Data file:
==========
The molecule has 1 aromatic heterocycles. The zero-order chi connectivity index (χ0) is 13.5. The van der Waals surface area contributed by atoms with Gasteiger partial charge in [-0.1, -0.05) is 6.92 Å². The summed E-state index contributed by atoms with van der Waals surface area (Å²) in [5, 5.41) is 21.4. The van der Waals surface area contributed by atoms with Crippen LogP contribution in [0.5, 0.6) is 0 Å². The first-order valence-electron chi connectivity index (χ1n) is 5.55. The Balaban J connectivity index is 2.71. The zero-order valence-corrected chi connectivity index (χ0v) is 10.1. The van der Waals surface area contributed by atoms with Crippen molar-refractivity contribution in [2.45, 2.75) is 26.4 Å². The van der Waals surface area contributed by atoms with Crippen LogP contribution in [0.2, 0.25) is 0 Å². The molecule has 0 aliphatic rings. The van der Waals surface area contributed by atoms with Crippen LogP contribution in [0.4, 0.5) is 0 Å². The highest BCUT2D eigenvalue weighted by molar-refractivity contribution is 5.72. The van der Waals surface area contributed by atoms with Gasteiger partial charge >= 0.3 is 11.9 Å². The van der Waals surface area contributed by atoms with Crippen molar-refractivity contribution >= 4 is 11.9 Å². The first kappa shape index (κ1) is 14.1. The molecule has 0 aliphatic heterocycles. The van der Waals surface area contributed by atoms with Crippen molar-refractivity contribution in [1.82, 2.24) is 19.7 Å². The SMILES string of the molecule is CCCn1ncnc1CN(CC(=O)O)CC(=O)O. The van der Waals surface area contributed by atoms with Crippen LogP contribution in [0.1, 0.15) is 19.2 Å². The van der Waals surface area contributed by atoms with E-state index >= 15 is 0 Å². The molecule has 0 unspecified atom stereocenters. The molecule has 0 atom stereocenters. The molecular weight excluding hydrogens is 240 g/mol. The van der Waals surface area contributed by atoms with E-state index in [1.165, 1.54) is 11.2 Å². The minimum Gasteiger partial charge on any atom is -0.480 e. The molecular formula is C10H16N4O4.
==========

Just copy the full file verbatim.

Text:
The molecule has 1 aromatic heterocycles. The zero-order chi connectivity index (χ0) is 13.5. The van der Waals surface area contributed by atoms with Gasteiger partial charge in [-0.1, -0.05) is 6.92 Å². The summed E-state index contributed by atoms with van der Waals surface area (Å²) in [5, 5.41) is 21.4. The van der Waals surface area contributed by atoms with Crippen LogP contribution in [0.5, 0.6) is 0 Å². The first-order valence-electron chi connectivity index (χ1n) is 5.55. The Balaban J connectivity index is 2.71. The zero-order valence-corrected chi connectivity index (χ0v) is 10.1. The van der Waals surface area contributed by atoms with Crippen molar-refractivity contribution in [2.45, 2.75) is 26.4 Å². The van der Waals surface area contributed by atoms with Crippen LogP contribution in [0.2, 0.25) is 0 Å². The molecule has 0 aliphatic rings. The van der Waals surface area contributed by atoms with Crippen LogP contribution in [0.4, 0.5) is 0 Å². The highest BCUT2D eigenvalue weighted by molar-refractivity contribution is 5.72. The van der Waals surface area contributed by atoms with Gasteiger partial charge >= 0.3 is 11.9 Å². The van der Waals surface area contributed by atoms with Crippen molar-refractivity contribution >= 4 is 11.9 Å². The first kappa shape index (κ1) is 14.1. The molecule has 0 aliphatic heterocycles. The van der Waals surface area contributed by atoms with Crippen molar-refractivity contribution in [1.82, 2.24) is 19.7 Å². The SMILES string of the molecule is CCCn1ncnc1CN(CC(=O)O)CC(=O)O. The van der Waals surface area contributed by atoms with Crippen LogP contribution in [0.1, 0.15) is 19.2 Å². The van der Waals surface area contributed by atoms with E-state index >= 15 is 0 Å². The molecule has 0 unspecified atom stereocenters. The molecule has 0 atom stereocenters. The molecular weight excluding hydrogens is 240 g/mol. The van der Waals surface area contributed by atoms with E-state index in [1.165, 1.54) is 11.2 Å². The minimum Gasteiger partial charge on any atom is -0.480 e. The molecular formula is C10H16N4O4.